A coalition of 30 immigrant rights organizations warned Senate Democratic leaders Friday not to back away from demands that President Barack Obama act on immigration before the midterm elections.
The letter is a response to growing concern among the groups that the Senate leadership will pressure the administration to hold off on taking some of the boldest action until after November. That includes temporarily halting the deportation of potentially millions of undocumented immigrants.
Such a move could complicate the reelection bids of Democrats in red states like Arkansas, North Carolina, Louisiana and Alaska — races that could determine whether the party will maintain its grip on the Senate.
“To be clear, any attempts by our ‘allies’ in Congress to delay or dilute administrative reforms will be viewed as a betrayal of Latino and immigrant communities with serious and lasting consequences,” the Fair Immigration Reform Coalition wrote in the letter provided to POLITICO.
“These crucial next few weeks will define both the Democratic and Republican parties for the fastest growing electorate in the U.S. for decades to come,” the letter adds. “Inaction and delay in the name of perceived political expediency would be both morally outrageous and politically disastrous. We will not forgive and we will not forget those who stand in the way of the relief our families so desperately need. The President must keep his promise and do his job and our allies in Congress must stand firmly with us.”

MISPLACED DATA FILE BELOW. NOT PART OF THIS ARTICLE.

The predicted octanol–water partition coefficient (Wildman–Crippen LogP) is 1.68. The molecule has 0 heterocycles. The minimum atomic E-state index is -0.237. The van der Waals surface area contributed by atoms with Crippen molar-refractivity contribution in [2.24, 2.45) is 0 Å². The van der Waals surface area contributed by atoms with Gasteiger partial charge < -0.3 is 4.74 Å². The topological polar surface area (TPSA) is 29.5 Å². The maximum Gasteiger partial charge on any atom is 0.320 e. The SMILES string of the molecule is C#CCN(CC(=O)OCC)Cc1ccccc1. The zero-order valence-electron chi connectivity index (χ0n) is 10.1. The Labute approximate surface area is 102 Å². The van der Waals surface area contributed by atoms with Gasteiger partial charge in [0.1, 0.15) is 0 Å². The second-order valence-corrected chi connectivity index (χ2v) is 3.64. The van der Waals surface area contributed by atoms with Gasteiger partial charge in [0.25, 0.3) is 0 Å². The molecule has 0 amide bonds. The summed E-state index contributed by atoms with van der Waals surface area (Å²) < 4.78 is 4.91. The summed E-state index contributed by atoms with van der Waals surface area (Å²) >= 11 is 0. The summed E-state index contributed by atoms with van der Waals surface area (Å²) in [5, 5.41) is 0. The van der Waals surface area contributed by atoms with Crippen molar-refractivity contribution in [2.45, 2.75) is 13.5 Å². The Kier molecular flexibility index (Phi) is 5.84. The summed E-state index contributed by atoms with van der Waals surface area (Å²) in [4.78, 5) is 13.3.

The timing of the president’s announcement has become the focus of growing worry in Democratic circles.
The dynamic is leaving the Senate’s most powerful Democrats in a jam. Majority Leader Harry Reid of Nevada, Majority Whip Dick Durbin of Illinois, Sen. Chuck Schumer of New York and Sen. Patty Murray of Washington all called for executive action to halt deportations. In March, Schumer even said the White House should move on the matter “in October.”
But now the leaders are playing coy. Representatives for each of the senators refused to say this week whether their bosses want the president to move before November or wait until after the elections.
“To those who have suggested that immigrant families should wait for administrative relief until after the midterm elections, we remind you that with every passing day our communities continue to suffer under a broken and dysfunctional immigration system,” the FIRM letter states. “Every day that passes without administrative relief, thousands of families are separated by an enforcement machine that continues to terrorize our communities. Latino and immigrant communities have been tirelessly advocating for change, and we have waited long enough.”
The coalition said it would use the August recess to mobilize its supporters across the country.
Manu Raju and Seung Min Kim contributed to this report.”